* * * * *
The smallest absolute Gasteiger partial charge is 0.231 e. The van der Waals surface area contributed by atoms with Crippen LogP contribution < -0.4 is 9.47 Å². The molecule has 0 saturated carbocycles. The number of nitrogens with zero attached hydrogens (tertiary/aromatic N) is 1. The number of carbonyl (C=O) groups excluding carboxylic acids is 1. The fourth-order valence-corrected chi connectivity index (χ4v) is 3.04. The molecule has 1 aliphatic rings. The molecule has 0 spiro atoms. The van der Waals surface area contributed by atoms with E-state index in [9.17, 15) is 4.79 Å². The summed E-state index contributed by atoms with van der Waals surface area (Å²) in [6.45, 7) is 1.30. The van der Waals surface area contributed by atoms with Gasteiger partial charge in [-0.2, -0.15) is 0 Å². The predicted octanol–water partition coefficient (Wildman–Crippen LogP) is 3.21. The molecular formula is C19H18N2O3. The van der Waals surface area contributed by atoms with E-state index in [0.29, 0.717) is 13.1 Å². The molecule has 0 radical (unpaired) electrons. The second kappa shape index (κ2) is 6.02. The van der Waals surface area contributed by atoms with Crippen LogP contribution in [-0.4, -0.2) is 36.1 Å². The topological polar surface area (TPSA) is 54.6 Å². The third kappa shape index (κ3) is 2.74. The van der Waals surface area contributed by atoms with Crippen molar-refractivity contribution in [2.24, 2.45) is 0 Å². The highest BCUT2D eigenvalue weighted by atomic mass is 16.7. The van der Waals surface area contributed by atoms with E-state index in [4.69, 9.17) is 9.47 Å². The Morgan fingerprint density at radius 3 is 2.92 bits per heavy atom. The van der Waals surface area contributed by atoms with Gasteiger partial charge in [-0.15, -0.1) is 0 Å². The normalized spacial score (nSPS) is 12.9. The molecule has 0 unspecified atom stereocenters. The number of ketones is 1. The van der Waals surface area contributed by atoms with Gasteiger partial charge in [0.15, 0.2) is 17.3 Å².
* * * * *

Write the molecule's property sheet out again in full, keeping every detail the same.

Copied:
The smallest absolute Gasteiger partial charge is 0.231 e. The van der Waals surface area contributed by atoms with Crippen LogP contribution < -0.4 is 9.47 Å². The molecule has 0 saturated carbocycles. The number of nitrogens with zero attached hydrogens (tertiary/aromatic N) is 1. The number of carbonyl (C=O) groups excluding carboxylic acids is 1. The fourth-order valence-corrected chi connectivity index (χ4v) is 3.04. The molecule has 1 aliphatic rings. The molecule has 0 spiro atoms. The van der Waals surface area contributed by atoms with E-state index in [9.17, 15) is 4.79 Å². The summed E-state index contributed by atoms with van der Waals surface area (Å²) in [6.45, 7) is 1.30. The van der Waals surface area contributed by atoms with Gasteiger partial charge in [-0.2, -0.15) is 0 Å². The predicted octanol–water partition coefficient (Wildman–Crippen LogP) is 3.21. The molecular formula is C19H18N2O3. The van der Waals surface area contributed by atoms with E-state index in [0.29, 0.717) is 13.1 Å². The molecule has 0 radical (unpaired) electrons. The second kappa shape index (κ2) is 6.02. The van der Waals surface area contributed by atoms with Crippen LogP contribution in [-0.4, -0.2) is 36.1 Å². The topological polar surface area (TPSA) is 54.6 Å². The third kappa shape index (κ3) is 2.74. The van der Waals surface area contributed by atoms with Crippen molar-refractivity contribution in [2.24, 2.45) is 0 Å². The highest BCUT2D eigenvalue weighted by atomic mass is 16.7. The van der Waals surface area contributed by atoms with E-state index in [4.69, 9.17) is 9.47 Å². The Morgan fingerprint density at radius 3 is 2.92 bits per heavy atom. The van der Waals surface area contributed by atoms with Gasteiger partial charge in [-0.15, -0.1) is 0 Å². The normalized spacial score (nSPS) is 12.9. The molecule has 0 unspecified atom stereocenters. The number of ketones is 1. The van der Waals surface area contributed by atoms with Gasteiger partial charge in [0.15, 0.2) is 17.3 Å².